Earning a Living in Uncertain Times:
Roman Artisans and their Sons in Comparative Perspective

Cameron Hawkins

University of Chicago

The relationship between economic production and social organization continues to dominate the agendas of researchers who study economic behaviour in historical societies.  In particular, researchers have focused on the family or household unit, which served in pre-industrial societies as the basic social unit in which economic production was organized.  From this focus on the household unit stems the conventional portrait of the artisan family as a unit of production in which the head of the household pursued his craft with the assistance of his wife and children.

While Roman historians continue for the most part to subscribe to this conventional portrait, studies of artisan families in Early Modern Europe have demonstrated that for more recent historical periods it is seriously misleading.  Labour arrangements in artisan families in Early Modern Europe were in fact extremely flexible.  Sons of artisans, for instance, often learned craft skills and found employment as apprentices and journeymen outside of the home instead of acquiring these skills and making use of them in their own natal households.  For the most part, such behaviour appears to have been a strategic response to a prevailing climate of economic uncertainty.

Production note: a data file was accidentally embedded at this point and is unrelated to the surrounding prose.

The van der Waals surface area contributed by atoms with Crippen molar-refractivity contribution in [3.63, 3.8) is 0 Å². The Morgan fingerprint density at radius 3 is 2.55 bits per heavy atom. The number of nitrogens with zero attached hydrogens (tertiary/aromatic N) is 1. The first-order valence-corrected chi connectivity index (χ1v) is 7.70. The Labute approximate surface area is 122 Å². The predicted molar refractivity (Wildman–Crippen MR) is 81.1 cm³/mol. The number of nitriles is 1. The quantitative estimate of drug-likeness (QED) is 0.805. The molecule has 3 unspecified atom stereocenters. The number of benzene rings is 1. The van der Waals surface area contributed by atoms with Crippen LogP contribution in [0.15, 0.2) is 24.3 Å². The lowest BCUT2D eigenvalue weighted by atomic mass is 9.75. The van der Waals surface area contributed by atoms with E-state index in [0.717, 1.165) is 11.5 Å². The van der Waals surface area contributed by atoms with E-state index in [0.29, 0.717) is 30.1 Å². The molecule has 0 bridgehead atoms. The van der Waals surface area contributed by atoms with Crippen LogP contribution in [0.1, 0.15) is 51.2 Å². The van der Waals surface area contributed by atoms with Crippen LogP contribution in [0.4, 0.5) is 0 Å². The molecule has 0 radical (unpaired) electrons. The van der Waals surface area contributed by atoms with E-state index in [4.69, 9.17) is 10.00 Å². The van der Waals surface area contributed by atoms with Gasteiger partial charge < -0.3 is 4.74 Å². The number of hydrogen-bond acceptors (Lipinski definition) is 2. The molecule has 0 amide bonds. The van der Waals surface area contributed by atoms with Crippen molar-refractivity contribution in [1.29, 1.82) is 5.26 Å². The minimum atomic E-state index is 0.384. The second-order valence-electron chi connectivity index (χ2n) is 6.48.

In this paper I make use of these conclusions as a springboard for a discussion of how artisans in the Early Roman Empire made use of the labour of their sons.  I argue three main points.  First of all, a combination of literary and documentary evidence demonstrates that apprenticeship offered artisans in the Roman world a clear alternative to training and employing their sons in their own enterprises.  Commemorations on tombstones bolster this conclusion by showing that apprenticeship may, in fact, have been the preferred option.  Secondly, to the degree that the extant sources shed light on the motivations of artisans in the Roman Empire who apprenticed their sons to other craftsmen, they suggest that these artisans, like their later counterparts in Early Modern Europe, were primarily interested in mitigating the potential consequences of economic uncertainty by diversifying the income portfolios of their households.  Finally, only through the continued study of specific problems arising from comparative history can we generate fresh insights into the ancient economy and draw further conclusions on the degree to which it was similar to or different from the economies of other historical societies.

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